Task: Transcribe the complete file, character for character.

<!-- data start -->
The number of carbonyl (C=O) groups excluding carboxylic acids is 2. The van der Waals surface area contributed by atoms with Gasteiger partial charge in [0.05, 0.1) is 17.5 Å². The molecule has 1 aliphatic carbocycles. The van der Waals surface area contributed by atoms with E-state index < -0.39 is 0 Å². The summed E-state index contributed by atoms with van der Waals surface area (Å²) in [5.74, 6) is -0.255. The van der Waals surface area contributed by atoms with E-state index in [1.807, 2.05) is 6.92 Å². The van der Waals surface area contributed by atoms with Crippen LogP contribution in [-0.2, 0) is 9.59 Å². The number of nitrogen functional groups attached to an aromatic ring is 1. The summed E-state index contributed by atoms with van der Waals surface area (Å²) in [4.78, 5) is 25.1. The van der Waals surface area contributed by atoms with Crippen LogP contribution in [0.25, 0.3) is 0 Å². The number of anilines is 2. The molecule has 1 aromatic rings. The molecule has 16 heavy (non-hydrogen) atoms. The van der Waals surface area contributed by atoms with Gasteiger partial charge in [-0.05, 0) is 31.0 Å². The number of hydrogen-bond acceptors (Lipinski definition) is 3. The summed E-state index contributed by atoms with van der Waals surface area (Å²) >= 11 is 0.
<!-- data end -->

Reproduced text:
The number of carbonyl (C=O) groups excluding carboxylic acids is 2. The van der Waals surface area contributed by atoms with Gasteiger partial charge in [0.05, 0.1) is 17.5 Å². The molecule has 1 aliphatic carbocycles. The van der Waals surface area contributed by atoms with E-state index < -0.39 is 0 Å². The summed E-state index contributed by atoms with van der Waals surface area (Å²) in [5.74, 6) is -0.255. The van der Waals surface area contributed by atoms with E-state index in [1.807, 2.05) is 6.92 Å². The van der Waals surface area contributed by atoms with Crippen LogP contribution in [-0.2, 0) is 9.59 Å². The number of nitrogen functional groups attached to an aromatic ring is 1. The summed E-state index contributed by atoms with van der Waals surface area (Å²) in [4.78, 5) is 25.1. The van der Waals surface area contributed by atoms with Crippen LogP contribution in [0.25, 0.3) is 0 Å². The number of anilines is 2. The molecule has 1 aromatic rings. The molecule has 16 heavy (non-hydrogen) atoms. The van der Waals surface area contributed by atoms with Gasteiger partial charge in [-0.05, 0) is 31.0 Å². The number of hydrogen-bond acceptors (Lipinski definition) is 3. The summed E-state index contributed by atoms with van der Waals surface area (Å²) >= 11 is 0.